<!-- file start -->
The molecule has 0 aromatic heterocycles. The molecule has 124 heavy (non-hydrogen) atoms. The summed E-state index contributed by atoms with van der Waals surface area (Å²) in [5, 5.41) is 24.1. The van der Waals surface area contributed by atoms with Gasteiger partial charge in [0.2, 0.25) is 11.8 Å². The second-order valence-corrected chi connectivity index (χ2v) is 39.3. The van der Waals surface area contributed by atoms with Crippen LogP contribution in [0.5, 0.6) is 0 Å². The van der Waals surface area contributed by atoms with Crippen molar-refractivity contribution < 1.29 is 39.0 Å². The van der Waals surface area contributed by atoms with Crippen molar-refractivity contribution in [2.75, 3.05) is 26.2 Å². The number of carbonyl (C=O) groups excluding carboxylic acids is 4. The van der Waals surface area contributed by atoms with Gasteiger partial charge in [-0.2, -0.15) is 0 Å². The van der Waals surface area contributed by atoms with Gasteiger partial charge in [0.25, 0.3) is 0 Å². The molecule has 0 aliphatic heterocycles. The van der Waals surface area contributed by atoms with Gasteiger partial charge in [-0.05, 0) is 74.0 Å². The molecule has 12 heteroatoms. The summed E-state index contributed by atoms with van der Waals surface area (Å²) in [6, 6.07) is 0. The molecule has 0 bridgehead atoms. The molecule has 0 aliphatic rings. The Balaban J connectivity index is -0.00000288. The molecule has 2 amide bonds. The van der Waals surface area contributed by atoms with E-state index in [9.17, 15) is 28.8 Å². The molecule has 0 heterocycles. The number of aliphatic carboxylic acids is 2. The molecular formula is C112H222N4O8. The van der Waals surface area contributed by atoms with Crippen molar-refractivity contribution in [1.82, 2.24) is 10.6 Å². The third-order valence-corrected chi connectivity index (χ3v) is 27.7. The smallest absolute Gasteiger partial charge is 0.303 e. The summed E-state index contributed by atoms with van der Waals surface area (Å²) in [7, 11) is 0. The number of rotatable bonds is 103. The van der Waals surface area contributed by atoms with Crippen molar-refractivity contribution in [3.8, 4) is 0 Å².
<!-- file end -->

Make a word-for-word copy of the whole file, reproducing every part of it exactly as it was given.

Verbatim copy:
The molecule has 0 aromatic heterocycles. The molecule has 124 heavy (non-hydrogen) atoms. The summed E-state index contributed by atoms with van der Waals surface area (Å²) in [5, 5.41) is 24.1. The van der Waals surface area contributed by atoms with Gasteiger partial charge in [0.2, 0.25) is 11.8 Å². The second-order valence-corrected chi connectivity index (χ2v) is 39.3. The van der Waals surface area contributed by atoms with Crippen LogP contribution in [0.5, 0.6) is 0 Å². The van der Waals surface area contributed by atoms with Crippen molar-refractivity contribution < 1.29 is 39.0 Å². The van der Waals surface area contributed by atoms with Crippen molar-refractivity contribution in [2.75, 3.05) is 26.2 Å². The number of carbonyl (C=O) groups excluding carboxylic acids is 4. The van der Waals surface area contributed by atoms with Gasteiger partial charge in [-0.2, -0.15) is 0 Å². The van der Waals surface area contributed by atoms with Gasteiger partial charge in [0.25, 0.3) is 0 Å². The molecule has 0 aliphatic heterocycles. The van der Waals surface area contributed by atoms with Gasteiger partial charge in [-0.05, 0) is 74.0 Å². The molecule has 12 heteroatoms. The summed E-state index contributed by atoms with van der Waals surface area (Å²) in [6, 6.07) is 0. The molecule has 0 bridgehead atoms. The molecule has 0 aliphatic rings. The Balaban J connectivity index is -0.00000288. The molecule has 2 amide bonds. The van der Waals surface area contributed by atoms with E-state index in [9.17, 15) is 28.8 Å². The molecule has 0 heterocycles. The number of aliphatic carboxylic acids is 2. The molecular formula is C112H222N4O8. The van der Waals surface area contributed by atoms with Crippen molar-refractivity contribution in [1.82, 2.24) is 10.6 Å². The third-order valence-corrected chi connectivity index (χ3v) is 27.7. The smallest absolute Gasteiger partial charge is 0.303 e. The summed E-state index contributed by atoms with van der Waals surface area (Å²) in [7, 11) is 0. The number of rotatable bonds is 103. The van der Waals surface area contributed by atoms with Crippen molar-refractivity contribution in [3.8, 4) is 0 Å².